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Thursday, May 2, 2013

Real Estate Analysis: When informational trumps transactional

Think back to the last time you used Google.

Were you researching information? Maybe you were looking for an answer to a question.

Perhaps it was while shopping for a new TV, or new car.

Maybe it was a bit simpler of a shopping search; you might have just been price checking an item while you stood in a retail store.

You could have used it to find this article.

Or maybe you use Google so often that you can’t even think of what you last used it for. Maybe it’s engrained into your daily activity.

We touched on something in last week’s article about improving your real estate business by blogging, and we want to elaborate on it a bit more.
According to an article published Tuesday, 80 percent of content is transactional or navigational, yet 50-80 percent of search queries are informational in nature. Blogging is built more around natural conversation than transactional on-site content, like that found in most property descriptions.
We probably don’t need to explain why the majority of search queries are informational in nature—people use search to find the information they’re looking for.

That information often becomes transactional, but smart consumers are doing their homework on items before deciding what to buy, where to buy, and when they might buy. For real estate, that means doing market research, looking for the best way to search for homes, seeing what else is for sale around it and what else recently sold around it, and finding information on which real estate agent or brokerage to work with.

But most real estate websites, like most websites of any industry, are primarily transactional or navigational in nature.

Many real estate websites only contain content from property descriptions. Many more are hindered because property descriptions are hidden behind a property search wall, and search engines can’t get past it.

Even if your real estate listings are getting indexed, the property description might not be enough to get you ahead. By natural nature of the IDX feed, your competitors have the same property descriptions on their websites that you have. And each and every real estate agent using the IDX feed becomes a search engine competitor, because they all have websites that can take away organic traffic from your own.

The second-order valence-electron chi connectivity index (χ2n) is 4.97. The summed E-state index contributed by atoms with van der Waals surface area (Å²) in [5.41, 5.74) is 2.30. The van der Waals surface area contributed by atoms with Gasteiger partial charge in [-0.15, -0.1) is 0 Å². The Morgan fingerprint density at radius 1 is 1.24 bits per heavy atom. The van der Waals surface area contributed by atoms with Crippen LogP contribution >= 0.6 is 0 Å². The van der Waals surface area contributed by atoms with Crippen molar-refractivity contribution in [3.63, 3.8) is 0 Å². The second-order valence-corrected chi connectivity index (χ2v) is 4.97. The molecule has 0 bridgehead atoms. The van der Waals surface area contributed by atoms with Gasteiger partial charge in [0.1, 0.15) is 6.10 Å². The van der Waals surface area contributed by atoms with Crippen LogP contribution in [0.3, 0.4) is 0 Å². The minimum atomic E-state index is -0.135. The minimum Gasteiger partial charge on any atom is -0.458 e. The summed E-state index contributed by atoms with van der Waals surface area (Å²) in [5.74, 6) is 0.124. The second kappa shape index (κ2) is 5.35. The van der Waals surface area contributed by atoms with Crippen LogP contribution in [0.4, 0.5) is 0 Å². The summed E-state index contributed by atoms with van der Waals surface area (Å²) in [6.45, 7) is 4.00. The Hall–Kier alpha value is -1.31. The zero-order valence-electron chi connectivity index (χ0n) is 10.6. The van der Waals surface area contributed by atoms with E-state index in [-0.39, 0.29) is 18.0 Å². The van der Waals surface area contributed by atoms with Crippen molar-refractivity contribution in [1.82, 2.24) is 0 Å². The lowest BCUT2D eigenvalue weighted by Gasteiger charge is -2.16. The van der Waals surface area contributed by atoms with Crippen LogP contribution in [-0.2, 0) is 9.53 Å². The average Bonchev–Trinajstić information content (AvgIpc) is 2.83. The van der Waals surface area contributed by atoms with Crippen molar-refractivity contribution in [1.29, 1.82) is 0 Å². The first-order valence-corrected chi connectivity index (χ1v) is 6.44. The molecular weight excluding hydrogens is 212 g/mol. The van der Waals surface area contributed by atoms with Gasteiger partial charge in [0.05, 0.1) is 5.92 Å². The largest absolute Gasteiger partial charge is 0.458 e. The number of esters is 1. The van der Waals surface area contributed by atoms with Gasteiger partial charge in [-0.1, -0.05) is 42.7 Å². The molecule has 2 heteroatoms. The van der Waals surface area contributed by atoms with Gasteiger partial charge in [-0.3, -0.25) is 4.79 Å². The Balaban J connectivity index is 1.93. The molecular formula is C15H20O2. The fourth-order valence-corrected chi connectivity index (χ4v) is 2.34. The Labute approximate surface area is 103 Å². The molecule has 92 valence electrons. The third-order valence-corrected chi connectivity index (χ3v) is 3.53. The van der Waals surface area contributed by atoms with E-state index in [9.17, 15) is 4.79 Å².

Many members of the real estate industry have bought into SEO, which makes it all that more important that you have it, and have it from a good SEO company.

But SEO goes beyond cheap, simple website tricks, and it goes beyond property descriptions.

You can boost your SEO by having an active real estate blog. You can boost it by having market landing pages. And you want to improve your own conversion rates by offering other items consumers want, like Market Watch reports, Seller Reports, and other informative pieces that help a buyer or seller make an educated decision.

Google isn’t just about finding options—it’s about pointing a consumer in the right direction as to answer the question he asks the search engine. That’s the informational side of your business that can help cater to the majority of search queries that aren’t transactional in nature.

Contact Delta Media Group for more information on how to utilize SEO and informational tools to improve your online business.
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